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Shaykh al-Alawî - Intimate Supplication - A word from the translator Abdul-Majid Bhurgri
English - Articles written
Écrit par Ahmad al-Alawî   
Samedi, 29 Décembre 2012 14:28
Index de l'article
Shaykh al-Alawî - Intimate Supplication
Foreword by Muhammad Suheyl Umar
A word from the translator Abdul-Majid Bhurgri
The Shaykh Ahmad Ben Mustafa al-Alawî by Abdul-Majid Bhurgri
Blessing of Crown
Intimate Supplication
Toutes les pages



A word from the translator


This effort at translating a munajat, written by a great Muslim Saint, who lived at the turn of the century about hundred years ago, should not be judged pedantically or academically. I do not claim to be a scholar, nor do I claim sufficient knowledge of the languages as would qualify me for this kind of work. However, I have relied less on my ability as a translator and more on the grace (barakah) of the author of this munajat and above all on the Mercy of God to whom it is addressed. If the readers observe any shortcomings or faults, I squarely accept the responsibility for these.


I was introduced to the munajat a few years ago by Seyyed Muhammad Farooq Ahmad Sahib, a venerable saint himself, for whom I have great love and regard. He made a gift to me of a copy of the munajat which contained the Arabic text as well as its Urdu translation.


It was a fortuitous introduction since the author of the munajat was no other than Shaykh of my own late Shaykh ‘Issa Nur ed-Din Ahmad (may God sanctify his secret). Later, Farooq Ahmad Sahib asked me to translate it into English. Without his blessings and encouragements, I would not have been able to complete this work. Nor could this effort have been completed without blessings and prayers of my late Shaykh, other saintly patrons and last but not the least my own parents. For the translation, I frequently kept in view the excellent Urdu translation of learned Dr. Muhammad Habibullah Mukhtar. Nevertheless, the present English translation of the munajat is not a translation of the Urdu translation. I have translated it from the Arabic but I admit having taken extensive help from the Urdu translation without which I may not have been able to do this work. Whatever the quality of translation of this kind of work, a great deal of the beauty and effectiveness tends to get lost in the process. The play of words, which creates the effect by their sounds, is very difficult to reproduce especially when the languages are so very different as Arabic and English. Even the word munajat itself cannot be succinctly translated in a single English word. It has been translated as intimate prayer, intimate discourse, whispered prayer, and so forth; all of which are at the best approximations of the original. When my learned friend Muhammad Suheyl Umar used ‘Intimate Supplication’ for it, I also settled for it.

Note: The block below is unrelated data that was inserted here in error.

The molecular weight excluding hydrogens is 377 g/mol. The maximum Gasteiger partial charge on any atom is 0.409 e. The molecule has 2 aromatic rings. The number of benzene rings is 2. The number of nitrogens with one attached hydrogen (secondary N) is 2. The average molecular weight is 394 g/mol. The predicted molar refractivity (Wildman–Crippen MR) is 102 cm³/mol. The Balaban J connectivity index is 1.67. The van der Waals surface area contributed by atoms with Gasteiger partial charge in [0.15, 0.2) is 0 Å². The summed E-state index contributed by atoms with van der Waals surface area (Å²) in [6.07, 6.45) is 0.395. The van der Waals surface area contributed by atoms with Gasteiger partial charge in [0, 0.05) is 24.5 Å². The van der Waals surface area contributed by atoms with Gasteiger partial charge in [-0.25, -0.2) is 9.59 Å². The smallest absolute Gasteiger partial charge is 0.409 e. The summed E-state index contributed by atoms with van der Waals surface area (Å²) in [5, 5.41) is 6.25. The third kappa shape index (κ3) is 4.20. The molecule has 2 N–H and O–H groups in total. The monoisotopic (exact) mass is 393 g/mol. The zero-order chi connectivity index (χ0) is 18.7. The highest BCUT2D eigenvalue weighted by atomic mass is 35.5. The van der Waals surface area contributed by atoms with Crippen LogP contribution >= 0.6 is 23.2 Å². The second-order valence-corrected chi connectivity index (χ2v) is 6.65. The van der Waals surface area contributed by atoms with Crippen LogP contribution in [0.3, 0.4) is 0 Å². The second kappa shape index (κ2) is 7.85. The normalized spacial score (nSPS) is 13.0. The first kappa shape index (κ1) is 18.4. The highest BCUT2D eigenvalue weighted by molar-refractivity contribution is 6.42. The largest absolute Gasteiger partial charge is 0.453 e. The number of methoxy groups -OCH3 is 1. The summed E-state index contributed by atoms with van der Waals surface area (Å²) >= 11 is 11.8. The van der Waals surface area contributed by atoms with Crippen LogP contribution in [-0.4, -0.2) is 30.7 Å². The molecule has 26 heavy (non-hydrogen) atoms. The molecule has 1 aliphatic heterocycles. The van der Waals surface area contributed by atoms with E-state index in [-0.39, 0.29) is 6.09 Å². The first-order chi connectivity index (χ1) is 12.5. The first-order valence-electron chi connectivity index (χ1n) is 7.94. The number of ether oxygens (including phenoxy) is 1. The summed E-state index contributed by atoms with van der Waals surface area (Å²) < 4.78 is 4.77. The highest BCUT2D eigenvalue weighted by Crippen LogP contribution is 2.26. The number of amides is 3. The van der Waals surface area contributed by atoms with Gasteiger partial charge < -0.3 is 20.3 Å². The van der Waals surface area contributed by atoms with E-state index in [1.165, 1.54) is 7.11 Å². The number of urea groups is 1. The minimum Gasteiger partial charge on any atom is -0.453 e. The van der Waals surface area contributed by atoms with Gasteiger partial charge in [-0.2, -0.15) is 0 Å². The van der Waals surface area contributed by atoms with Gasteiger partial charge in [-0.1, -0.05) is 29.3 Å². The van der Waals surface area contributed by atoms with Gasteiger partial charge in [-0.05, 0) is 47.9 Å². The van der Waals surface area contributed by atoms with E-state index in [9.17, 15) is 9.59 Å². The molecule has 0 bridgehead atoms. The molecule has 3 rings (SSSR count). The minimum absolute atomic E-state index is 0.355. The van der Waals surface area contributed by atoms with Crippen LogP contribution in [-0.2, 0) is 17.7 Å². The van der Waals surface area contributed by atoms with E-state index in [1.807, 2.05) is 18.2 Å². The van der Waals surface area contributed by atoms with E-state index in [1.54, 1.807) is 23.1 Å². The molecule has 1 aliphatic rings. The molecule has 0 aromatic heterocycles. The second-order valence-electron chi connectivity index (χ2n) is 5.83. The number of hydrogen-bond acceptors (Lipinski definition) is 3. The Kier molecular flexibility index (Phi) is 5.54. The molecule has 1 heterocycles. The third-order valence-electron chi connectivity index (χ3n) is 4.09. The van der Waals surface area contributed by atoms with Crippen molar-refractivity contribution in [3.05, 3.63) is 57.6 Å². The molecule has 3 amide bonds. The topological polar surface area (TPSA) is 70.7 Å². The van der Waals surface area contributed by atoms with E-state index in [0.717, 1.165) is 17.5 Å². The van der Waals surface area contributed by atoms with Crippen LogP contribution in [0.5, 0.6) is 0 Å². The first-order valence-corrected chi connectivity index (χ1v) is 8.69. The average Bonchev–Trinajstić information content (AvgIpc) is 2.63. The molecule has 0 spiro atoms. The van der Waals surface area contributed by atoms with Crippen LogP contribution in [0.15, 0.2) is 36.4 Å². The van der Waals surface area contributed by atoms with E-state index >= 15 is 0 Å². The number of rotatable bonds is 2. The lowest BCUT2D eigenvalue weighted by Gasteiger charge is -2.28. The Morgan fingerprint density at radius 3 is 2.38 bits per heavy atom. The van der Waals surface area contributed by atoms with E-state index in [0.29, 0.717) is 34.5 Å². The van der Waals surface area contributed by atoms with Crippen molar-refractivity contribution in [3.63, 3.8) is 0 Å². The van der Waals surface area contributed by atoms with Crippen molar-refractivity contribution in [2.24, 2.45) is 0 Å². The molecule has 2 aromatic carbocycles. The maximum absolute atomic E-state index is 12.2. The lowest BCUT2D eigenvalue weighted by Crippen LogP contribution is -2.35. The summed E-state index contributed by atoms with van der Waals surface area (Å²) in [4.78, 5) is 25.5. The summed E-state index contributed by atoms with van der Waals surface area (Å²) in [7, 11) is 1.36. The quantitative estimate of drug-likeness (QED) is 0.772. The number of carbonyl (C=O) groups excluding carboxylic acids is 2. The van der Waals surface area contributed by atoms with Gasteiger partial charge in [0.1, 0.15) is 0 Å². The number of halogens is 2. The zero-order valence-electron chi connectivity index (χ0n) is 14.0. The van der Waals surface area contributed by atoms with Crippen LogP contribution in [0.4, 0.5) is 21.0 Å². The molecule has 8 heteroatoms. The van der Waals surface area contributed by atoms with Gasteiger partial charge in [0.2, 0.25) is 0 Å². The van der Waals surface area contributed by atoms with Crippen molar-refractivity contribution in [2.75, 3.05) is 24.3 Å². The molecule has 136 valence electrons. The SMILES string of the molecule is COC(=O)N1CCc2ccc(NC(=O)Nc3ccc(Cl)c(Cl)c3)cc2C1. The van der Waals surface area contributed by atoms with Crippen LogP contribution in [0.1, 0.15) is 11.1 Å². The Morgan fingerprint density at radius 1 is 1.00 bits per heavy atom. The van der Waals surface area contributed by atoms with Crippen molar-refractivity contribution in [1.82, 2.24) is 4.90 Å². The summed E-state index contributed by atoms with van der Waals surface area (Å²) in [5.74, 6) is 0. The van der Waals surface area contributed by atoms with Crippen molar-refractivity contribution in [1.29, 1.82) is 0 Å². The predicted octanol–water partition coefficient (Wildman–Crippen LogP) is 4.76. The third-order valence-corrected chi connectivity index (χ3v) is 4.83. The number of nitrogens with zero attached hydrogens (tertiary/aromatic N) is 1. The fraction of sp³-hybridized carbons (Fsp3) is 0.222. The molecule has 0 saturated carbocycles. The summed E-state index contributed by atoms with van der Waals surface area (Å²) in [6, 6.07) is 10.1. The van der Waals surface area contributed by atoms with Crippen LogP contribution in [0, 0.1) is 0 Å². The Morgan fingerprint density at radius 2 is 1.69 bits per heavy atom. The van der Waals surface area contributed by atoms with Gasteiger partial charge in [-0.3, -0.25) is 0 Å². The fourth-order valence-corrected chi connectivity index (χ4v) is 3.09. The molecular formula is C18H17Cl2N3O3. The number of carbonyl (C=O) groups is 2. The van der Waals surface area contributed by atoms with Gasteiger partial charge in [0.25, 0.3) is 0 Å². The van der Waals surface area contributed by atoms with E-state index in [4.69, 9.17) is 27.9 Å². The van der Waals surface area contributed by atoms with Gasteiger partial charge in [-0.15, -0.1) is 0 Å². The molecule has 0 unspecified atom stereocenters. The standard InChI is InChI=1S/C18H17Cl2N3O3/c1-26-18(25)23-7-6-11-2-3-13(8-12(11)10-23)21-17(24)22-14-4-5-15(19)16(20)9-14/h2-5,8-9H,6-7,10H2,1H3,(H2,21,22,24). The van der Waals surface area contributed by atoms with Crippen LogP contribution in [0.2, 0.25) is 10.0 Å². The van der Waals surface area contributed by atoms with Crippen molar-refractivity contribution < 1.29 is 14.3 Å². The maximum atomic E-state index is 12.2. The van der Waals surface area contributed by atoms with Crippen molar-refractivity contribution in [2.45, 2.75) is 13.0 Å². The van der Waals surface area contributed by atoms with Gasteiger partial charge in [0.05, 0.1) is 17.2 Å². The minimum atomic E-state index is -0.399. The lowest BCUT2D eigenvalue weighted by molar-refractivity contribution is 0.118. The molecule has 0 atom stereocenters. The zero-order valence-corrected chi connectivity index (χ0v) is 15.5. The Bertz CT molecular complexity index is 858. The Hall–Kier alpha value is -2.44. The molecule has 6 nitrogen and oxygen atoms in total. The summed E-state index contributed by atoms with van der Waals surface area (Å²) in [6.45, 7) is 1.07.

It is strange that this writing of Shaykh Ahmad Al-Alawi was not mentioned in the excellent biography of the Shaykh written by Martin Lings (late Shaykh Abu Bakr Seraj ed-Din). Anyhow, my effort not being of an academic nature, I neither felt the need for a thoroughly conclusive research to resolve this issue, nor indeed had the time and resources to carry it out. However, while searching the sources on internet, twice did I come across this munajat in Arabic and it had been attributed to the Shaykh. One of these websites, which is in French, is associated with Shaykh’s grandson (from his adopted daughter’s side, as Shaykh did not have any issue of his own). That this is not a full fledged book might explain why it did get not mentioned by S. Abu Bakr Seraj ed-Din (may Allah sanctify his secret) in his biography of the saint. I had considered asking S. Abu Bakr about this but, as the Providence would have it, he passed away to the eternal abode before I could do so.